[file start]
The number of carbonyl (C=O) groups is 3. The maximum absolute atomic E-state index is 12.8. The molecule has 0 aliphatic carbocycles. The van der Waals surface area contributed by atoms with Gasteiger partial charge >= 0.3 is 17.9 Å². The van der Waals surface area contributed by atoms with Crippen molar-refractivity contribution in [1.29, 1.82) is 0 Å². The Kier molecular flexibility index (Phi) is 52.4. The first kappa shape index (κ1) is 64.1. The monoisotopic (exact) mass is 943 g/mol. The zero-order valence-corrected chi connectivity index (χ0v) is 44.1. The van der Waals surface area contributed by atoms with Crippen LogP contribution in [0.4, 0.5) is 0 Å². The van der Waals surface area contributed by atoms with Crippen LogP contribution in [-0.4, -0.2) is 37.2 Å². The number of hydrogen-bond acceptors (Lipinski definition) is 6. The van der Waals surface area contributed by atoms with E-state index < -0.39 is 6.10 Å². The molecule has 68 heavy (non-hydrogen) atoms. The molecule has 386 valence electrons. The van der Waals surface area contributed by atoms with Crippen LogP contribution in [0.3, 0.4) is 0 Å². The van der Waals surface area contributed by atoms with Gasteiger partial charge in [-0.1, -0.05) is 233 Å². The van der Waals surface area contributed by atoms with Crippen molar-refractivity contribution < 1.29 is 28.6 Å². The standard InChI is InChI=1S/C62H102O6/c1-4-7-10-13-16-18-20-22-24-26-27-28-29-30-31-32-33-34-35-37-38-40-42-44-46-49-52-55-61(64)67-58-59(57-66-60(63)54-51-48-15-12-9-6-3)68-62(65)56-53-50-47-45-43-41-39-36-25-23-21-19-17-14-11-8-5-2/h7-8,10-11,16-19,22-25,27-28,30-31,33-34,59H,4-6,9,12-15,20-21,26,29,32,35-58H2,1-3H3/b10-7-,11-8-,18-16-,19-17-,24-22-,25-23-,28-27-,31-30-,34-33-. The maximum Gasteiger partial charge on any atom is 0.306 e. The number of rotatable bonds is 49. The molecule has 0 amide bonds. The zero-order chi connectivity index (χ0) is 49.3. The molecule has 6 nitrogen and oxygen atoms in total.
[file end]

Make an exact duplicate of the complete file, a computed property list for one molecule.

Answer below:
The number of carbonyl (C=O) groups is 3. The maximum absolute atomic E-state index is 12.8. The molecule has 0 aliphatic carbocycles. The van der Waals surface area contributed by atoms with Gasteiger partial charge >= 0.3 is 17.9 Å². The van der Waals surface area contributed by atoms with Crippen molar-refractivity contribution in [1.29, 1.82) is 0 Å². The Kier molecular flexibility index (Phi) is 52.4. The first kappa shape index (κ1) is 64.1. The monoisotopic (exact) mass is 943 g/mol. The zero-order valence-corrected chi connectivity index (χ0v) is 44.1. The van der Waals surface area contributed by atoms with Crippen LogP contribution in [0.4, 0.5) is 0 Å². The van der Waals surface area contributed by atoms with Crippen LogP contribution in [-0.4, -0.2) is 37.2 Å². The number of hydrogen-bond acceptors (Lipinski definition) is 6. The van der Waals surface area contributed by atoms with E-state index < -0.39 is 6.10 Å². The molecule has 68 heavy (non-hydrogen) atoms. The molecule has 386 valence electrons. The van der Waals surface area contributed by atoms with Crippen LogP contribution in [0.3, 0.4) is 0 Å². The van der Waals surface area contributed by atoms with Gasteiger partial charge in [-0.1, -0.05) is 233 Å². The van der Waals surface area contributed by atoms with Crippen molar-refractivity contribution < 1.29 is 28.6 Å². The standard InChI is InChI=1S/C62H102O6/c1-4-7-10-13-16-18-20-22-24-26-27-28-29-30-31-32-33-34-35-37-38-40-42-44-46-49-52-55-61(64)67-58-59(57-66-60(63)54-51-48-15-12-9-6-3)68-62(65)56-53-50-47-45-43-41-39-36-25-23-21-19-17-14-11-8-5-2/h7-8,10-11,16-19,22-25,27-28,30-31,33-34,59H,4-6,9,12-15,20-21,26,29,32,35-58H2,1-3H3/b10-7-,11-8-,18-16-,19-17-,24-22-,25-23-,28-27-,31-30-,34-33-. The maximum Gasteiger partial charge on any atom is 0.306 e. The number of rotatable bonds is 49. The molecule has 0 amide bonds. The zero-order chi connectivity index (χ0) is 49.3. The molecule has 6 nitrogen and oxygen atoms in total.